RGD Reference Report - Nicotinamide homeostasis: a xenobiotic pathway that is key to development and degenerative diseases. - Rat Genome Database

Send us a Message

Submit Data |  Help |  Video Tutorials |  News |  Publications |  Download |  REST API |  Citing RGD |  Contact   

Nicotinamide homeostasis: a xenobiotic pathway that is key to development and degenerative diseases.

Authors: Williams, AC  Ramsden, DB 
Citation: Williams AC and Ramsden DB, Med Hypotheses 2005;65(2):353-62.
RGD ID: 1359084
Pubmed: PMID:15922112   (View Abstract at PubMed)
DOI: DOI:10.1016/j.mehy.2005.01.042   (Journal Full-text)

Monkeys and man are very closely related genetically. Yet intellectually there are big differences and they suffer from a broad range of different diseases. For example, monkeys do not get Parkinson's or Alzheimer's disease. The former is surprising given that both get parkinsonism from MPTP poisoning and the latter initially less surprising as the cortex predominantly affected in Alzheimer's never developed as fully in the monkey. Man is an omnivore whilst other primates are predominantly herbivores. The one primate who was almost wholly carnivorous was Neanderthal man who became extinct. Red meat has a high content of Nicotinamide, Choline, and methyl donors. The enzyme NNMT converts nicotinamide to N-methyl-nicotinamide using SAM as the methyl donor. It is not present to any degree in herbivores. It has recently been shown to be present in human brain and up regulated in Parkinson's disease. Omnivores presumably need it for nicotinamide homeostasis but the production of N-methyl-nicotinamide will also be beneficial as it will reduce the export of Choline from neurones. Both will aid brain growth and development. However, as N-methyl-nicotinamide resembles MPTP it could cause parkinsonism later in life for man but not monkeys as they would be predicted not to have as much NNMT. Humans with a diet low in Nicotinamide,Choline or methyl donors early in life and low enzyme activity may be prone to Alzheimer's as their brain and therefore its reserves may never have developed as fully. The possession of NNMT plus a diet rich in Nicotinamide, Choline and methyl providers may explain many of the advantages but also the disadvantages of the human condition. One prediction is that a diet rich in these micronutrients whilst young will improve brain development and reduce the risk of Alzheimer's but that a lower dose later in life will reduce the risk of Parkinsonism. A second prediction is that it will become clear that dietary factors including vitamins are signalers and at the head of vital biochemical pathways. A time point will be reached when errors emerge that could not be deleted by evolutionary pressures. Finding and rectifying them will be the key to preventing many common diseases.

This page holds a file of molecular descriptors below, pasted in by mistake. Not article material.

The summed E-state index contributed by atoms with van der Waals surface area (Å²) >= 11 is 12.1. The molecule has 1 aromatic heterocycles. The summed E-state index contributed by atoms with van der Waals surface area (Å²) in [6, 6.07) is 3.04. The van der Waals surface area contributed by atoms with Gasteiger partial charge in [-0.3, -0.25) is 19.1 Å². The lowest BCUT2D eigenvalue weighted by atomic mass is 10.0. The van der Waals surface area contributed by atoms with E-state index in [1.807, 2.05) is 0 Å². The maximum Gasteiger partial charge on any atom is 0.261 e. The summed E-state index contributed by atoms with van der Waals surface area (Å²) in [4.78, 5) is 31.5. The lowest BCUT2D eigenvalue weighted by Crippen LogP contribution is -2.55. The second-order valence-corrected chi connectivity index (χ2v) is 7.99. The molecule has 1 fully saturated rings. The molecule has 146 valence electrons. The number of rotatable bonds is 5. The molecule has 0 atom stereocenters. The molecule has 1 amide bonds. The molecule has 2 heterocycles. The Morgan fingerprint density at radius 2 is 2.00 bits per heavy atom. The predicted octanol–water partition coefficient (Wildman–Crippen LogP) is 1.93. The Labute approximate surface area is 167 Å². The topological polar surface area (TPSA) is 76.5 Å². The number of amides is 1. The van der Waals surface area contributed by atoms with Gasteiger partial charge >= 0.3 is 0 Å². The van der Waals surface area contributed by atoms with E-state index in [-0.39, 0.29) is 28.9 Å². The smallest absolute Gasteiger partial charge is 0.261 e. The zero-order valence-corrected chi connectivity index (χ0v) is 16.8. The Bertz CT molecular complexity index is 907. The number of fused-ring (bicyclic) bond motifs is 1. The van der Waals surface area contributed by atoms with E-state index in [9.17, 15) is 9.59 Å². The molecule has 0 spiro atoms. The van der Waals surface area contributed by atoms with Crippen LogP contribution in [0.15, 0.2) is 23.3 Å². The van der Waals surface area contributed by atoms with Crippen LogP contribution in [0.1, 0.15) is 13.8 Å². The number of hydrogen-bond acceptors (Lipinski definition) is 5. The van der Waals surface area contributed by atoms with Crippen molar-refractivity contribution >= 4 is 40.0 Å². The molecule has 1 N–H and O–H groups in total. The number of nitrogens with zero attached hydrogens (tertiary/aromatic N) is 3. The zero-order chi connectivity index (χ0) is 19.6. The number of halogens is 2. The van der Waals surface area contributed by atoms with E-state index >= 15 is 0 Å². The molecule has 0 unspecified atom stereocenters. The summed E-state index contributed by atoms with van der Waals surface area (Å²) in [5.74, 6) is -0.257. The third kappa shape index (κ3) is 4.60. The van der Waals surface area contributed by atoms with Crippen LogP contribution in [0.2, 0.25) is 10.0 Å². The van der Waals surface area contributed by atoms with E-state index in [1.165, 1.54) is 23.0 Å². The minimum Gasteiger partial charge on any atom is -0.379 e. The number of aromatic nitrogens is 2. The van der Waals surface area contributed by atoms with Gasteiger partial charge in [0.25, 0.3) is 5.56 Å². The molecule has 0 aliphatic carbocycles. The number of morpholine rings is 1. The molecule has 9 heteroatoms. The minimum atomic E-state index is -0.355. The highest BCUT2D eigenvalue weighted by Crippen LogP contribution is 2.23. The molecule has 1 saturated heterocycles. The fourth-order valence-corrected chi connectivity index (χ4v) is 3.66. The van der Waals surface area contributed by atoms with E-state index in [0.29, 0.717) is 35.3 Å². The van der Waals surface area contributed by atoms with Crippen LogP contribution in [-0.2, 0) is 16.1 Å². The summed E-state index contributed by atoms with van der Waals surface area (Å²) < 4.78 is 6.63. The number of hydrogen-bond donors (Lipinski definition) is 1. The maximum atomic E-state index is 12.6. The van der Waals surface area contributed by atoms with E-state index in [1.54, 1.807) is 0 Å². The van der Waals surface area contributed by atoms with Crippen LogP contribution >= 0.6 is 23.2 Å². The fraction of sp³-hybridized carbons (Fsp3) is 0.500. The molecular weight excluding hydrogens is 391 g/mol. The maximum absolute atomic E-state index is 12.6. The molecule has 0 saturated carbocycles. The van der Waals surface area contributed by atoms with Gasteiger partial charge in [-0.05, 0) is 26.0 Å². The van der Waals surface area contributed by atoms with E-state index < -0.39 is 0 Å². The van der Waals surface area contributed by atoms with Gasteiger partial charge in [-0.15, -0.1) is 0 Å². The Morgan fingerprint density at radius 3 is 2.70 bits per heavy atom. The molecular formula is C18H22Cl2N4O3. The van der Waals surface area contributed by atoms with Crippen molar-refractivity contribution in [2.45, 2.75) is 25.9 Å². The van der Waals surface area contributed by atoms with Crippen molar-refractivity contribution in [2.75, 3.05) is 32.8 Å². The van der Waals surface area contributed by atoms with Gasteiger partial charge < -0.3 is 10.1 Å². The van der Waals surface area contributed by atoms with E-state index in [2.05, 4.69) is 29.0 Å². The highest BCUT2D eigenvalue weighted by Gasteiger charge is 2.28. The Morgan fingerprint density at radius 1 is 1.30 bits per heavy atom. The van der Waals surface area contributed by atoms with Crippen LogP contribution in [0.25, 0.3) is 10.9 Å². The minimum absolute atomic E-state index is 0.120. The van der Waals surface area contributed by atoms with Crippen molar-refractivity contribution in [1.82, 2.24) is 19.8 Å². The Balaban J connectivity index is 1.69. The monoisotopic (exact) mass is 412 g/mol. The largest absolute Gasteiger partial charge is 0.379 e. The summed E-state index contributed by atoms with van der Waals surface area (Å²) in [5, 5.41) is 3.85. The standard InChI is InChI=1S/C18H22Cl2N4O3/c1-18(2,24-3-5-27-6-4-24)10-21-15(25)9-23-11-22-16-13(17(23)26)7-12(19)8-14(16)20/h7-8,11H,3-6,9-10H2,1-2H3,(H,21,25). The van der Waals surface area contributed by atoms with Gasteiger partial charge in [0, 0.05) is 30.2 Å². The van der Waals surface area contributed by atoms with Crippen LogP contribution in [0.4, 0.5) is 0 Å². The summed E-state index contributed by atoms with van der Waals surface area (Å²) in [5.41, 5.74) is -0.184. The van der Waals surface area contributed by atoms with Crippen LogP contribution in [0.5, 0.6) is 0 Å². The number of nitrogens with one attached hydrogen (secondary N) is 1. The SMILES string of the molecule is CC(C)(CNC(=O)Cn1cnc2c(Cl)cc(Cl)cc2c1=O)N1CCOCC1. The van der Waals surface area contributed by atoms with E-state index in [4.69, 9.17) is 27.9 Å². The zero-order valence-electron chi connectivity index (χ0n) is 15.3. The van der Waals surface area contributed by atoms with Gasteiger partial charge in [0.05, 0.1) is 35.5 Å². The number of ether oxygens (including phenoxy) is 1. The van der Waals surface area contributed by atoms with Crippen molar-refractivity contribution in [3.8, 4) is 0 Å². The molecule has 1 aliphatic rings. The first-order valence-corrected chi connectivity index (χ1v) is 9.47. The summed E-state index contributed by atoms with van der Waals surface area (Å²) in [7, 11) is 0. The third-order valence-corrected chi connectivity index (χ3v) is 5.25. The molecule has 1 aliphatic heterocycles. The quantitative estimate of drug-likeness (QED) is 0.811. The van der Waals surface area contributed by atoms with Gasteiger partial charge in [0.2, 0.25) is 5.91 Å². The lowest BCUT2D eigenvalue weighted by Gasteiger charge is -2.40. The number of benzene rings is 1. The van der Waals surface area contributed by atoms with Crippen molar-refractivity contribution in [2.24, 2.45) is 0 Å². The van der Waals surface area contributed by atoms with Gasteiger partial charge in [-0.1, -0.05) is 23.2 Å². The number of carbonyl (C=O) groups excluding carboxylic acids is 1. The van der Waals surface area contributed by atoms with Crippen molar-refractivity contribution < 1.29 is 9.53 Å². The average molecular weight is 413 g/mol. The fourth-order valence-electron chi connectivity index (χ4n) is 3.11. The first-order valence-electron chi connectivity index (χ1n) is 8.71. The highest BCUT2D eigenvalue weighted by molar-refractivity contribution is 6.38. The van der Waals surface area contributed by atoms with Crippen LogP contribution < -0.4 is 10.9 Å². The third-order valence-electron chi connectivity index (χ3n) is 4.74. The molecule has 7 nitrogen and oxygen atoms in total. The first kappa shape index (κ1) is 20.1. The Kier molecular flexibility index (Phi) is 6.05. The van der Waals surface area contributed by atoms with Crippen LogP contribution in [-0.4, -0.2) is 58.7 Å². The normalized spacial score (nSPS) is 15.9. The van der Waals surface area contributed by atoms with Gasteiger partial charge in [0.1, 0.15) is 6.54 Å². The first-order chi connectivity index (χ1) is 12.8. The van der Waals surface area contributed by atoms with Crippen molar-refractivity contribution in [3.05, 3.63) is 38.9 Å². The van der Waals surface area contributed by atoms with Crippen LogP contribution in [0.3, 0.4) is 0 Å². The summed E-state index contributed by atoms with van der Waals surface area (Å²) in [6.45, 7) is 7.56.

Molecular Pathway Annotations    Click to see Annotation Detail View

RGD Manual Annotations

Object SymbolSpeciesTermQualifierEvidenceWithNotesSourceOriginal Reference(s)
NNMTHumanhomocysteine metabolic pathway   TAS  RGD 
NnmtRathomocysteine metabolic pathway   ISONNMT (Homo sapiens) RGD 
NNMTHumanmethionine cycle/metabolic pathway   TAS  RGD 
NnmtRatmethionine cycle/metabolic pathway   ISONNMT (Homo sapiens) RGD 
Objects Annotated

Genes (Rattus norvegicus)
Nnmt  (nicotinamide N-methyltransferase)

Genes (Homo sapiens)
NNMT  (nicotinamide N-methyltransferase)

Additional Information